Throughout the COVID-19 pandemic, many people have struggled with remaining active, eating a healthy diet and staying motivated. As the world continues to navigate the pandemic, there is also a growing need to address the ongoing obesity epidemic. Unfortunately, many people with obesity often do not seek medical attention or delay scheduling appointments because they fear being stigmatized. But physicians can help change that narrative.
“With obesity in the United States, we have to pay attention,” AMA member Fatima Cody Stanford, MD, MPH, MPA, an obesity medicine physician-scientist at Harvard Medical School, said in an interview. “We can no longer ignore that this is a real disease with real, potentially dire consequences.”
People with obesity are at risk for type 2 diabetes, which leads to an increased risk for severe COVID-19 outcomes. It is important for people with obesity to get screened for prediabetes. The AMA’s Diabetes Prevention Guide supports physicians and health care organizations in defining and implementing evidence-based diabetes prevention strategies.
During an interview, Dr. Stanford shared some ways physicians and other health professionals can further help patients with obesity while also reducing the stigma.
While the AMA acknowledged obesity as a disease in 2013, “we’ve been slow to recognize that this is a true disease,” said Dr. Stanford, adding that “we’ve also been slow to treat those patients who struggle.”
“As doctors, it is imperative for us to do better,” she said. “It’s unacceptable for us to do anything but be better, especially as we see the great degree of morbidity and mortality associated with COVID-19.”
“It doesn’t matter what field you’re in in medicine, patients with obesity will be there and we have to know how to treat them,” she added.
“Patients who have struggled with obesity often hate going to the doctor because the doctors might tell them that they’re doing something wrong or they didn’t do something well enough,” said Dr. Stanford, also chair of the AMA Minority Affairs Section Governing Council. “But we don’t do that when patients come in with diabetes or cancer.”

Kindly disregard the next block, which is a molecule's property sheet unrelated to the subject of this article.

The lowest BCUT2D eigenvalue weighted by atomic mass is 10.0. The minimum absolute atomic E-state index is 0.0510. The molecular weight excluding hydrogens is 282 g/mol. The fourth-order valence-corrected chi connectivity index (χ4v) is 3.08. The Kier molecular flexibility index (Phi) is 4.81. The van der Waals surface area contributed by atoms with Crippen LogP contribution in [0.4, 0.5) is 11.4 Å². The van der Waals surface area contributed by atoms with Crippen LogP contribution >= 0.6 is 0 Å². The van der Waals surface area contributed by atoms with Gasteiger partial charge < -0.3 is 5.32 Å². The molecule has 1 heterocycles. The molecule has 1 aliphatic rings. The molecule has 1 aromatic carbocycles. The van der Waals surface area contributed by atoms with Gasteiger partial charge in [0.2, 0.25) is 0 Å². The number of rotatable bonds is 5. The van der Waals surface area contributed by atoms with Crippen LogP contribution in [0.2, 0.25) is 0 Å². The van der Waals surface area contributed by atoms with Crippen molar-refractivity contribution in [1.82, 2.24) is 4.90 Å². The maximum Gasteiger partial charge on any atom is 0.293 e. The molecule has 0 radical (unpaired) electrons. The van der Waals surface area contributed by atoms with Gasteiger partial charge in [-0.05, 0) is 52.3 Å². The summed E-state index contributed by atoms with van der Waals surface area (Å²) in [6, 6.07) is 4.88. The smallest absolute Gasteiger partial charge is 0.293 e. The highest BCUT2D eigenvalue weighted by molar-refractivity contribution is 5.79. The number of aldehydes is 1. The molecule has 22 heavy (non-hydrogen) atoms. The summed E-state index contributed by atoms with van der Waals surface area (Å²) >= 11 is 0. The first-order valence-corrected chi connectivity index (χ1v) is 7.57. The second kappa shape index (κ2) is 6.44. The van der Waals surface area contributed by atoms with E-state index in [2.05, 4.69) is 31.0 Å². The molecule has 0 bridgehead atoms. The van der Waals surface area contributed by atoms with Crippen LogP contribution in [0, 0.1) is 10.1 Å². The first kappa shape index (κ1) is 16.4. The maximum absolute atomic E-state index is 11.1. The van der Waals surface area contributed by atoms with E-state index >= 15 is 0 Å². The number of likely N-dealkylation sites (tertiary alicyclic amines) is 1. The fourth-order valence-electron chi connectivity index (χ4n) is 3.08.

“We have these strong biases that are deeply entrenched in the entire community,” she said. “We need to try to get people who have never struggled with their weight to understand what it feels like.”
Find out how Dr. Stanford is ending the obesity shame game.
“Hormones that regulate how much we eat or how much we store are so potent for many of us,” said Dr. Stanford. “When I’m using different therapies—like medication, for example—to treat obesity, I’m targeting how those individuals’ brains and bodies are seeing weight and storage in a way that they notice” that they are not hungry anymore, or they almost forgot to eat.
While medication works because it has different mechanisms than interventions that focus solely on behavior change, it is an important component of treatment for patients with obesity.
Physicians often struggle to find time to eat healthy “because we’re so stretched,” explained Dr. Stanford. Adding to that, “for those of us on the front line, we feel so worn out and done by the time we get home that we wonder how we can find time for ourselves.”
However, “the key thing that I’ve learned during this pandemic—and I think a lot of my physician colleagues are learning too—is that we have to put ourselves first,” she said. “If we don’t, no one else will.”
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